Hospitality & Tourism  January 2, 2024

Denver’s Bigsby’s Folly Winery & Restaurant plans Superior expansion

SUPERIOR — First it was COVID-19 in 2020. Then, in 2021, it was the Marshall Fire.

Some business operators would have abandoned expansion plans, but not Marla Yetka and Chad Yetka, the couple who co-founded Bigsby’s Folly Winery & Restaurant in Denver’s River North neighborhood in 2017.

“About a year or two after we opened, we knew the concept was viable and we wanted to reproduce it in other areas,” Marla Yetka told BizWest. “But we wanted the second location to be close enough to the first so that we could really be there and have the owner present.”

After an exhaustive search for sites all along the Front Range, the Yetkas found a location in central Superior, where the Downtown Superior development would soon sprout, and “we just kind of fell in love with it,” she said. The “lack of event venues and good wineries and bars” presented an opportunity for Bigsby’s to fill a niche in the community that had plans to build hundreds of homes and thousands of square feet of office space near the Yetkas’ target site at the corner of Coal Creek Drive and Marshall Road.  

The couple was on the verge of signing a lease when the pandemic struck. “Obviously, everything halted,” Yetka said. “We weren’t even sure we were going to make it through with our current business.”

The crew from Bigsby’s Folly — named after the Yetka’s late, beloved golden retriever — and their would-be landlord in Superior “all agreed to get through COVID and see what happens,” Yetka said. 

Fast-forward to late 2021. The Yetkas and the Downtown Superior development team were putting the pandemic in the rearview mirror when the Marshall Fire ripped through eastern Boulder County. 

“Had we been vertical at that point, we would have been gone,” Yetka said. 

The Bigsby’s Folly team regrouped for a few months. In the meantime, Downtown Superior master developer RC Superior LLC, or Ranch Capital, sold the site of the planned Superior winery to Carmel Partners, a multifamily real estate development and investment firm that was not interested in building a food and drink facility and leasing it to the Yetkas.

The couple, who sold their dream home in Denver’s Washington Park neighborhood to launch the RiNo Bigsby’s, decided to buy the land and build a second winery themselves. 

Bigsby's Folly Render 2
An artist’s rendering of the exterior of the planned Bigsby’s Folly Winery & Restaurant in Superior. Courtesy Bigsby’s Folly.

“When we did our first designs around 2019, the cost to do the project was $5.5 million,” Marla Yetka said. Costs have since ballooned, and the project budget is now upwards of $7.5 million.

While the Yetkas were able to secure some small-business loans with relatively reasonable terms, “it’s just a lot more cost-prohibitive than it would have been two or three years ago.”

Superior town officials have stepped up with tax incentives worth as much $1 million over a period of about a decade. Louisville, which could benefit from an economic boost just over its municipal border, will soon consider a measure that would help the Yetkas realize some of those tax benefits in a shorter period of time. 

“The mayor and the town council (in Superior) have just been bending over backwards to welcome us and get the project built there,” Yetka said. “They really want locally owned businesses rather than chains. They want really good-quality tenants.”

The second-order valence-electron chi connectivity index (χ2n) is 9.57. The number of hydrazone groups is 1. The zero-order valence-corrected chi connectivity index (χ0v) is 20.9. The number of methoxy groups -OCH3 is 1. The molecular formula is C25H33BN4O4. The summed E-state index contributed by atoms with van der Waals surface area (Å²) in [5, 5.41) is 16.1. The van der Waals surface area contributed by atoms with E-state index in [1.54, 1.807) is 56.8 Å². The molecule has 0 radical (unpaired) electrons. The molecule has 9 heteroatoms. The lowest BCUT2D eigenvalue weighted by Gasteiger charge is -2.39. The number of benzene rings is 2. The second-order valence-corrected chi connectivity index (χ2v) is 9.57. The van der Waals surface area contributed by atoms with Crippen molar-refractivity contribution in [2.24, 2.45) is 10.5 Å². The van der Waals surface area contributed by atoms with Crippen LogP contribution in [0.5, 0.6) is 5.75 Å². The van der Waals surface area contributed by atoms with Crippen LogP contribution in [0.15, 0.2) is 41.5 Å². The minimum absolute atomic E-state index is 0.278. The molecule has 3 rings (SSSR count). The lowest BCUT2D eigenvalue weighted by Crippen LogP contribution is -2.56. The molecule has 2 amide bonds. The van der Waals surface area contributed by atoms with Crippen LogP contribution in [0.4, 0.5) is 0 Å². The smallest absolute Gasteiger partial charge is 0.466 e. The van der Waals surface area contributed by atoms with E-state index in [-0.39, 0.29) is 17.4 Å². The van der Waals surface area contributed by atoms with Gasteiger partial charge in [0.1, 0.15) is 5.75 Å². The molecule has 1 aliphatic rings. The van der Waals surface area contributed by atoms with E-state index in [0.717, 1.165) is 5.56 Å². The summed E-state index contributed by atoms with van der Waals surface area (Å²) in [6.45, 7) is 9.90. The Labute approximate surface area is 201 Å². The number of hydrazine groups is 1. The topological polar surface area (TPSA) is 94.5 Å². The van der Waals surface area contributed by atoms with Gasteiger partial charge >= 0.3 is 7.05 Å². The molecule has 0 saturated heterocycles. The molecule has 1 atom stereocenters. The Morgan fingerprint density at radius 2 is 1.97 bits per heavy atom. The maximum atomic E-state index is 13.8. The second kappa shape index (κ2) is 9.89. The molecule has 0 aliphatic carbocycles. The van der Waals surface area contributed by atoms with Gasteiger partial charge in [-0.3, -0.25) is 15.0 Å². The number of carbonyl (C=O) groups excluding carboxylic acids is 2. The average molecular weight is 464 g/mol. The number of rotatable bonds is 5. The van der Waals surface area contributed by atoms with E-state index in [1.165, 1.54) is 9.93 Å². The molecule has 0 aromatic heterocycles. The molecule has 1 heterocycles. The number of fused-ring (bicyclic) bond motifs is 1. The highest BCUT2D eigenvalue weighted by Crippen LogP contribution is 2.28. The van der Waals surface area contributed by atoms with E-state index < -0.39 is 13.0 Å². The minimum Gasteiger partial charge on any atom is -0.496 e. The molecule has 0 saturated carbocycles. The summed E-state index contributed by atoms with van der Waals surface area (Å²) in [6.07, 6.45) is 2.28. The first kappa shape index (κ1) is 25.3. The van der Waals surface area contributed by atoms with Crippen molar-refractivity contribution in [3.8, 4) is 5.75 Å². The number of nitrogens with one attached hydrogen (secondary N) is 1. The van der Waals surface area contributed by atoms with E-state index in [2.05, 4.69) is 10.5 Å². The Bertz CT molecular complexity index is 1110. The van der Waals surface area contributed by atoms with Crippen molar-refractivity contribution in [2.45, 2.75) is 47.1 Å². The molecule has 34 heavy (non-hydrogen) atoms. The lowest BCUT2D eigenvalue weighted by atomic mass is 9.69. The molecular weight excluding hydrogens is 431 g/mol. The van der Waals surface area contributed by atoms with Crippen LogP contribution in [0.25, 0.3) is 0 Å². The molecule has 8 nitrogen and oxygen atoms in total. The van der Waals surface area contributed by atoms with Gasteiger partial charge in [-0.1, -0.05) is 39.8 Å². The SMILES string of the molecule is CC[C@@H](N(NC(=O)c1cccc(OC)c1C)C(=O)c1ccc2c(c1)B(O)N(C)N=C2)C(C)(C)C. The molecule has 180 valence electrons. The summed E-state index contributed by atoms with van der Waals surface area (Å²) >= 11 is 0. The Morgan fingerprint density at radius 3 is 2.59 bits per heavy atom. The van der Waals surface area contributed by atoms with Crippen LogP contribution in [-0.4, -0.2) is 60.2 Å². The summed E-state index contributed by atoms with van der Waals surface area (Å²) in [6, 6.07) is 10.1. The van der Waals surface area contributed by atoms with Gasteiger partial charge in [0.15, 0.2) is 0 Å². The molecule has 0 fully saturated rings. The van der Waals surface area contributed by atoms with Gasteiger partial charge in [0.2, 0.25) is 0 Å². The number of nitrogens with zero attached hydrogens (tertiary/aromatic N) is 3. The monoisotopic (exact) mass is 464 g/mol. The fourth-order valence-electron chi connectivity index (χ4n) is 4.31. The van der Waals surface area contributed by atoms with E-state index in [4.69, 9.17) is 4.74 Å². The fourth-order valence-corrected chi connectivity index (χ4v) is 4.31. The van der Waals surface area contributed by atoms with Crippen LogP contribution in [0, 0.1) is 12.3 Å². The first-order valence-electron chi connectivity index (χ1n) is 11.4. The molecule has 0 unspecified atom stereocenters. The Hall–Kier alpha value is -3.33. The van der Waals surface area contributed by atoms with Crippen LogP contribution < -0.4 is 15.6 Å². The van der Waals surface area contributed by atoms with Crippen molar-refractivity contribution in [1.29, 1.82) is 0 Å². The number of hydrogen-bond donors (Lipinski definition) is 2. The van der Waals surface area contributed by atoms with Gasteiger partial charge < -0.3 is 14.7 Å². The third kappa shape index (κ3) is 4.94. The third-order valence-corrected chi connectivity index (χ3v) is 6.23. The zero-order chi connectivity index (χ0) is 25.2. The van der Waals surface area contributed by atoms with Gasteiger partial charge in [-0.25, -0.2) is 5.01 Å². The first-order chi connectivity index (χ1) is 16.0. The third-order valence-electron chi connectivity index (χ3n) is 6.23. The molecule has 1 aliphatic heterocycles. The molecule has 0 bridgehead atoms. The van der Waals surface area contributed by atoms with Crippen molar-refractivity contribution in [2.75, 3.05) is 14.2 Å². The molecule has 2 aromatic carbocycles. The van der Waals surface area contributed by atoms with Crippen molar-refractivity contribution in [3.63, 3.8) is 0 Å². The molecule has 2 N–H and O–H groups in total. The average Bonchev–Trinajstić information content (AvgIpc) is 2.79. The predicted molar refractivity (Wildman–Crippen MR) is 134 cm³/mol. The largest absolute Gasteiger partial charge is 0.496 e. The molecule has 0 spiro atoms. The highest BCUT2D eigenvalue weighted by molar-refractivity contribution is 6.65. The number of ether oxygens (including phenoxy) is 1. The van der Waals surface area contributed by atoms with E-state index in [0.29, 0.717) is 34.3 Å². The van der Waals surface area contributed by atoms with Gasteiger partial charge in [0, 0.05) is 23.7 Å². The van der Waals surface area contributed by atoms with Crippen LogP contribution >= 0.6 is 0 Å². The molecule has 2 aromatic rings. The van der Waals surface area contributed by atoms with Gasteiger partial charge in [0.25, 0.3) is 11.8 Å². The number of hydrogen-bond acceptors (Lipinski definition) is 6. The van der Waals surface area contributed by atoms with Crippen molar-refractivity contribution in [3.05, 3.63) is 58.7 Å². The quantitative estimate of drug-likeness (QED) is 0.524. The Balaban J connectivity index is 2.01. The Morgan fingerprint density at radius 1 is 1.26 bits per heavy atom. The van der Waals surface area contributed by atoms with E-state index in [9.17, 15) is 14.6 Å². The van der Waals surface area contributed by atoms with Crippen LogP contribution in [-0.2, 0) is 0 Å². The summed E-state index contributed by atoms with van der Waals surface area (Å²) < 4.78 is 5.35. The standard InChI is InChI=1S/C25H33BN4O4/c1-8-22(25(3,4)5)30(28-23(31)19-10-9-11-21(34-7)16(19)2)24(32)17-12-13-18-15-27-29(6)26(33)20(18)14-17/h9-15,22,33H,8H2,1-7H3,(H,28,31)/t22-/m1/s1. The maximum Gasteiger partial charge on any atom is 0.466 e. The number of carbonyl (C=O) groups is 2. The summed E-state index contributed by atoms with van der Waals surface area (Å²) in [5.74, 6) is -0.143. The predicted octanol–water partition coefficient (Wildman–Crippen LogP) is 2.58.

When the Yetkas established the original Bigsby’s in a 7,000-square-foot warehouse built in the 1800s, the couple was in their 50s and new to the hospitality industry. Marla Yetka spent her career in marketing and her husband has a diverse resume that includes jobs in engineering, business development, energy and real estate.

“We’d never really been satisfied working for other people and big corporations, so we decided to try something on our own,” Marla Yetka said.

The couple loved Napa Valley, California, and its wines, she said, and thought, “Why can’t we do the same thing for wine that brew pubs have done for beer?”

They found a contract winemaker in California to produce about 80% of Bigsby’s output, with the remainder crafted locally with grapes flown in from the Napa Valley. 

The Bigsby’s concept, which includes a full-service kitchen and bar, caters to walk-in guests as well as events. “Private events make up about 60% of our business,” Yetka said. “We do a lot of weddings, corporate events, engagement parties. We do more than 500 events a year.”

The Bigsby’s team expects that their successful concept in Denver will translate well in Superior, where they plan to build a facility with 5,000 square feet on the ground floor and 2,000-square-foot rooftop patio with views of the Flatirons. 

Yetka said the hope is to break ground in June 2024 with an opening targeted for “no later than March of 2025.”

The Superior outpost is likely to employ between 35 and 50 workers, with “nobody, even in the kitchen, making under $35 an hour,” she said.

SUPERIOR — First it was COVID-19 in 2020. Then, in 2021, it was the Marshall Fire.

Some business operators would have abandoned expansion plans, but not Marla Yetka and Chad Yetka, the couple who co-founded Bigsby’s Folly Winery & Restaurant in Denver’s River North neighborhood in 2017.

“About a year or two after we opened, we knew the concept was viable and we wanted to reproduce it in other areas,” Marla Yetka told BizWest. “But we wanted the second location to be close enough to the first so that we could really be there and have the owner present.”

After an exhaustive search…

Lucas High
A Maryland native, Lucas has worked at news agencies from Wyoming to South Carolina before putting roots down in Colorado.
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